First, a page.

Number 4 in our TBL-CBA traps series.
4. Letting the Loudest Voice Win
While the TBL-CBA analysis often points out trade-offs between people, planet and profits and highlights distributional effects across affected stakeholder groups, don’t fall into the trap of implicitly weighting one group or sector more than another. Cost-benefit analysis does the weighting for you. For example, a quantity of water used or saved, when multiplied by the social cost of water (which accounts for regional scarcity) will show up as more material if there is a lot of water used. Likewise, if a project uses minimal energy, even when multiplied by the social cost of carbon emissions, energy likely won’t be a material factor.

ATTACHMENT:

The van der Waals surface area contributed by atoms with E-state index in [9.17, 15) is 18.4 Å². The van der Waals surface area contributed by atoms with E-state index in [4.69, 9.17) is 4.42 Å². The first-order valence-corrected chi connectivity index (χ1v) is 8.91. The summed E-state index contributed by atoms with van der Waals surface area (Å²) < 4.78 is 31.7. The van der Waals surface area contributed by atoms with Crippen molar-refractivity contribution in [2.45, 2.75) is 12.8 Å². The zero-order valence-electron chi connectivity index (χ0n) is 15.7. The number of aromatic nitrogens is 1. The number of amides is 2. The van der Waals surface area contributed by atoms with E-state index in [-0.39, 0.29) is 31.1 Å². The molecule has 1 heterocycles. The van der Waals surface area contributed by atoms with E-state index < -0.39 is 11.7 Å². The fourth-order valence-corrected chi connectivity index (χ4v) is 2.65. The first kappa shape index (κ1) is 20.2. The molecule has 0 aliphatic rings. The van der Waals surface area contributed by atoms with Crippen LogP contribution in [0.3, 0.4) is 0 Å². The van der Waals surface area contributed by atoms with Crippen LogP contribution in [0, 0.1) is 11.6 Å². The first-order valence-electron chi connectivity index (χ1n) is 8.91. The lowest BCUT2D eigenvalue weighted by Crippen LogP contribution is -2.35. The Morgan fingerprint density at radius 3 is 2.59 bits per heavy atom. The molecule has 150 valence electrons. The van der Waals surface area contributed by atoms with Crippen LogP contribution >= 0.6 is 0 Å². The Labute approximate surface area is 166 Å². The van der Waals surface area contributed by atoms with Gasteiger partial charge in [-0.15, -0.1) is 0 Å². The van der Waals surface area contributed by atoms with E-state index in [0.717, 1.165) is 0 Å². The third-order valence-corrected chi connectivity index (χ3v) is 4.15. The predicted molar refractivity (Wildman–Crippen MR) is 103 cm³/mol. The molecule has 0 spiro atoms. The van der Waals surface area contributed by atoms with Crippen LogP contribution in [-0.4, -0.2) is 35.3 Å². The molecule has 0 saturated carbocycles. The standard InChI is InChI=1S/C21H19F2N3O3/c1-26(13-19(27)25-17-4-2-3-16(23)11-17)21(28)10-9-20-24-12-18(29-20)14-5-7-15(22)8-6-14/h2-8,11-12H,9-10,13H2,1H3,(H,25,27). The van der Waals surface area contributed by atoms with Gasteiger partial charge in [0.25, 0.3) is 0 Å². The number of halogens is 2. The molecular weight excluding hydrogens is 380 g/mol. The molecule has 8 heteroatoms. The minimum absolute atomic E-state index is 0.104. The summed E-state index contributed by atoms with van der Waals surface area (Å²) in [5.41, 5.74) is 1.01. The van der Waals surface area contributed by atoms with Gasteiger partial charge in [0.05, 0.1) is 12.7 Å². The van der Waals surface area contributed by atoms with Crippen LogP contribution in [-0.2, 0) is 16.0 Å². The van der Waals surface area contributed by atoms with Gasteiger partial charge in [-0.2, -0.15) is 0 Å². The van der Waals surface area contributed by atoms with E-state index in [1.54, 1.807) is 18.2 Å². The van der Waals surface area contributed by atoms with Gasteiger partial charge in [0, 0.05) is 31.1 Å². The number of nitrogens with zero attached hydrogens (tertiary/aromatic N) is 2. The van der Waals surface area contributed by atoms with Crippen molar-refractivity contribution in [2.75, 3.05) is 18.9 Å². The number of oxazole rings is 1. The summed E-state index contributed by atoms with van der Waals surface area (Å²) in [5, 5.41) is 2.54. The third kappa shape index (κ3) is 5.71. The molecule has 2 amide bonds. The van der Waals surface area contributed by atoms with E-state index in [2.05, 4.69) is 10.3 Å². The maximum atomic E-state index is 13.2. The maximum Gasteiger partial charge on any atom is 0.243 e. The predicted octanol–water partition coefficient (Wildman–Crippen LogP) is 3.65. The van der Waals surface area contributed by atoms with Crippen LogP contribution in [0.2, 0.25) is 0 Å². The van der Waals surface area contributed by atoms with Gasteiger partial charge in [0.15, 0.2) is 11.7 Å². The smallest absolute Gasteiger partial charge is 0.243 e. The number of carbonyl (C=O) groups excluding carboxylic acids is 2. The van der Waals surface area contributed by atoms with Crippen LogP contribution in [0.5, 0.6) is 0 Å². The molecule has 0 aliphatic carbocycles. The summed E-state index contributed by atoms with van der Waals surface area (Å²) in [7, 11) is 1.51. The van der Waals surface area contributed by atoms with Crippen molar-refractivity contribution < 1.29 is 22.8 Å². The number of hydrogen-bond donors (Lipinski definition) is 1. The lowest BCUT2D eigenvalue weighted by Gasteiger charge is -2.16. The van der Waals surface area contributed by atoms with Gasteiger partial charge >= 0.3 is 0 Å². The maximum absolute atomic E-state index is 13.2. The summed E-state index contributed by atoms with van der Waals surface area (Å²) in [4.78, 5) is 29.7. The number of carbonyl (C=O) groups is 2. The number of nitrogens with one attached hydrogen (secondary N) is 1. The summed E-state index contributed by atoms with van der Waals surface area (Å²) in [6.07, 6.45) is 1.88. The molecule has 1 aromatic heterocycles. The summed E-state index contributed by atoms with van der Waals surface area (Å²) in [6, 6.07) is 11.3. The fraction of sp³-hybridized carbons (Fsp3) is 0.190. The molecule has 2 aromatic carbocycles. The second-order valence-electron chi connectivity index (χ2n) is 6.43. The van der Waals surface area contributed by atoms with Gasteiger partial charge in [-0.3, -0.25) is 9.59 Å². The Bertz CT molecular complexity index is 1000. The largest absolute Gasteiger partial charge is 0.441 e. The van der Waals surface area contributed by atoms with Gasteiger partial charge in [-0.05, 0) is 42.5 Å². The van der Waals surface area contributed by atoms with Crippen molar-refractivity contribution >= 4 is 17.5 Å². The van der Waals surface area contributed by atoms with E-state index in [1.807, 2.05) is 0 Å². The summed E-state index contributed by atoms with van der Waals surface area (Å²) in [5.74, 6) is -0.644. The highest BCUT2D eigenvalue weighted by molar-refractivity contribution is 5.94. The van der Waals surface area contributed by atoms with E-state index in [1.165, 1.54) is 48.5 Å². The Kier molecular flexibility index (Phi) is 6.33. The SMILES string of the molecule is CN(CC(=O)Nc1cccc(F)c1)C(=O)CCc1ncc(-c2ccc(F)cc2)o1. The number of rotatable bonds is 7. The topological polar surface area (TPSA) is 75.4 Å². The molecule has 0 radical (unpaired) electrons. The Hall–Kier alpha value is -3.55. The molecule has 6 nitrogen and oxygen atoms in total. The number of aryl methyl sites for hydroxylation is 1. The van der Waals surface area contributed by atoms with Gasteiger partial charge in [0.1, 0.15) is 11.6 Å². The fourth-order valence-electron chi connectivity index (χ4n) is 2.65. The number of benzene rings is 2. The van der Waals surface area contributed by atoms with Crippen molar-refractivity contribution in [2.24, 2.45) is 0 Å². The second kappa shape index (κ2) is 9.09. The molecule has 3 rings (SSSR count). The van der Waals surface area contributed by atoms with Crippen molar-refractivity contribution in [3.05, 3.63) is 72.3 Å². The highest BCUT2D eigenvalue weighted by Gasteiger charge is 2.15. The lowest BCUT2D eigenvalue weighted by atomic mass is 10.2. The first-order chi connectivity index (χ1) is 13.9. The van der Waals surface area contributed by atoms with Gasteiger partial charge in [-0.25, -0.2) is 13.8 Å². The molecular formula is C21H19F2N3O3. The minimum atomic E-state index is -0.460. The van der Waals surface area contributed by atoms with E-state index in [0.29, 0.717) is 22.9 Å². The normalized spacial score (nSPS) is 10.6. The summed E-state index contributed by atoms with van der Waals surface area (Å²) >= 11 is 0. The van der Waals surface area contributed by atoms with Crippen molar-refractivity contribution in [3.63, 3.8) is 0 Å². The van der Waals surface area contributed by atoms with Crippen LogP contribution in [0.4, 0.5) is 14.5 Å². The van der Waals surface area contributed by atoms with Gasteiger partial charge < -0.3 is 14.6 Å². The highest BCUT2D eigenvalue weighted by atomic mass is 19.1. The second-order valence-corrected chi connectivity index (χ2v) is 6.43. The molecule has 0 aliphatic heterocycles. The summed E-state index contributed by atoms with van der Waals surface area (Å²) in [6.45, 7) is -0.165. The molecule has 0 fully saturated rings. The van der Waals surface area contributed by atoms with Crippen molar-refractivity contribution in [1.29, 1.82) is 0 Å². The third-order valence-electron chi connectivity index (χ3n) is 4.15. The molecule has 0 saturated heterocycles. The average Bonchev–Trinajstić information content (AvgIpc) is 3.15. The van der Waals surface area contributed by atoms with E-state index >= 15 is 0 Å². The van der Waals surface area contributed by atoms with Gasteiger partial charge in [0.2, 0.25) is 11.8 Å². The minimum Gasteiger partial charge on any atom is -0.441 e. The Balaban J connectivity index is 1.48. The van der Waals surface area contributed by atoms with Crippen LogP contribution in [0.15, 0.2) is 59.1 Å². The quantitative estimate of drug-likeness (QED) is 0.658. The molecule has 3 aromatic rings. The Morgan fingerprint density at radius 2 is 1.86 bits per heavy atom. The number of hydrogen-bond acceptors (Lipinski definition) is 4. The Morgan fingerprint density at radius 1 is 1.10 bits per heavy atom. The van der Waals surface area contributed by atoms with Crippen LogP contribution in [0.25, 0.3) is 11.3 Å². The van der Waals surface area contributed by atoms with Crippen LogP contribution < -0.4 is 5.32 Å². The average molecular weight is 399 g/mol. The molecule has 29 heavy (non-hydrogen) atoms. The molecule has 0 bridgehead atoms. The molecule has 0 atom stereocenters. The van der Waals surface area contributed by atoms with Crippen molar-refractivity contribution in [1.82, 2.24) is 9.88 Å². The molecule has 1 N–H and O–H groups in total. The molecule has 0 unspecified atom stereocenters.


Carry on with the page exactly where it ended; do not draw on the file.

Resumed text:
One of the most compelling attributes of TBL-CBA is its objectivity.
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